- Black History Month is celebrated during the month of February in the United States and Canada.
- The first organized observance of Black history in the United States occurred in 1926 and was called “Negro History Week.”
- Dr. Carter G. Woodson and the Association for the Study of Negro Life and History spearheaded the establishment of Negro History Week to highlight and bring attention to the contributions of Black people throughout American history, contributions that had been largely ignored.
- Dr. Woodson chose the second week of February because it included the (reported) birth dates of Frederick Douglass and Abraham Lincoln, two men whose lives had greatly impacted Black Americans and whose birthdays had historically been celebrated in Black communities.
- In 1976, as part of the United States Bicentennial Celebration, the United States officially recognized the expansion of Negro History Week to Black History Month.
Why We Still Need Black History Month – Then and Now:
“Those who have no record of what their forebears have accomplished lose the inspiration which comes from the teaching of biography and history.” – Dr. Carter G. Woodson
“In the Bicentennial year of our Independence, we can review with admiration the impressive contributions of black Americans to our national life and culture.
One hundred years ago, to help highlight these achievements, Dr. Carter G. Woodson founded the Association for the Study of Afro-American Life and History. We are grateful to him today for his initiative, and we are richer for the work of his organization.
Freedom and the recognition of individual rights are what our Revolution was all about. They were ideals that inspired our fight for Independence: ideals that we have been striving to live up to ever since. Yet it took many years before ideals became a reality for black citizens.
The last quarter-century has finally witnessed significant strides in the full integration of black people into every area of national life. In celebrating Black History Month, we can take satisfaction from this recent progress in the realization of the ideals envisioned by our Founding Fathers. But, even more than this, we can seize the opportunity to honor the too-often neglected accomplishments of black Americans in every area of endeavor throughout our history.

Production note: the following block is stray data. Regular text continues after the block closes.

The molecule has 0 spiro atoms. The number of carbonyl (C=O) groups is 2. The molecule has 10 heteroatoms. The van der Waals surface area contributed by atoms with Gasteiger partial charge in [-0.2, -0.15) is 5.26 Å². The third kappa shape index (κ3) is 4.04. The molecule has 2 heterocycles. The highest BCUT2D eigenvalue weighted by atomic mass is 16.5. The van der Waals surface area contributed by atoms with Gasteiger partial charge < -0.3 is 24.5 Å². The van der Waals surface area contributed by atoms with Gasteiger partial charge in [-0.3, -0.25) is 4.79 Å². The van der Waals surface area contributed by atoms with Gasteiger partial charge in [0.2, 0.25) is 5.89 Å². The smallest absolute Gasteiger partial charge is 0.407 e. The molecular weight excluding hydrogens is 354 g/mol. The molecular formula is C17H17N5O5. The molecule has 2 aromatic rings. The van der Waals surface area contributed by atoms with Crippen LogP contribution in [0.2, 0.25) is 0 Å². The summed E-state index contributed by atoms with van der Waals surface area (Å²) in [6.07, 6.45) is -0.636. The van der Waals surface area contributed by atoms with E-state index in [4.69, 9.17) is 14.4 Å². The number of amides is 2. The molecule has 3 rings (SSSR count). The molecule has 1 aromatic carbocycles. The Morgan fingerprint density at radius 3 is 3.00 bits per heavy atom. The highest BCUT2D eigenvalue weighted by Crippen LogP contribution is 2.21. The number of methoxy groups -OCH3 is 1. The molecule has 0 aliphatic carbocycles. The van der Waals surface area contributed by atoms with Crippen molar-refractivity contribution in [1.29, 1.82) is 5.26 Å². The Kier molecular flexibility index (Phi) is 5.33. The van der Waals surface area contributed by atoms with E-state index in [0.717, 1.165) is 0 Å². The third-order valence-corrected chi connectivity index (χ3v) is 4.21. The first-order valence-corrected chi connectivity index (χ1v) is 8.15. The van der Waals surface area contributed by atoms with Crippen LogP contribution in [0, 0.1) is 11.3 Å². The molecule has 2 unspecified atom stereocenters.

I urge my fellow citizens to join me in tribute to Black History Month and the message of courage and perseverance it brings to all of us.”
“President Gerald R. Ford’s Message on the Observance of Black History Month” February 10, 1976. Gerald R. Ford Presidential Library and Museum. University of Texas.
“America’s greatness is a testament to generations of courageous individuals who, in the face of uncomfortable truths, accepted that the work of perfecting our nation is unending and strived to expand the reach of freedom to all. For too long, our most basic liberties had been denied to African Americans, and today, we pay tribute to countless good-hearted citizens — along the Underground Railroad, aboard a bus in Alabama, and all across our country — who stood up and sat in to help right the wrongs of our past and extend the promise of America to all our people.
During National African American History Month, we recognize these champions of justice and the sacrifices they made to bring us to this point, we honor the contributions of African Americans since our country’s beginning, and we recommit to reaching for a day when no person is judged by anything but the content of their character.“
Dr. Woodson believed that the study and celebration of the history of Black Americans would serve a dual purpose–1)Black people would be able to withstand the assaults of white supremacy and be inspired to continue the struggle for full equality and 2) White people would no longer be able to justify their oppression of Black people on the basis of the supposed superiority of White people.
We have not yet achieved those goals; therefore, the need for Black History Month continues.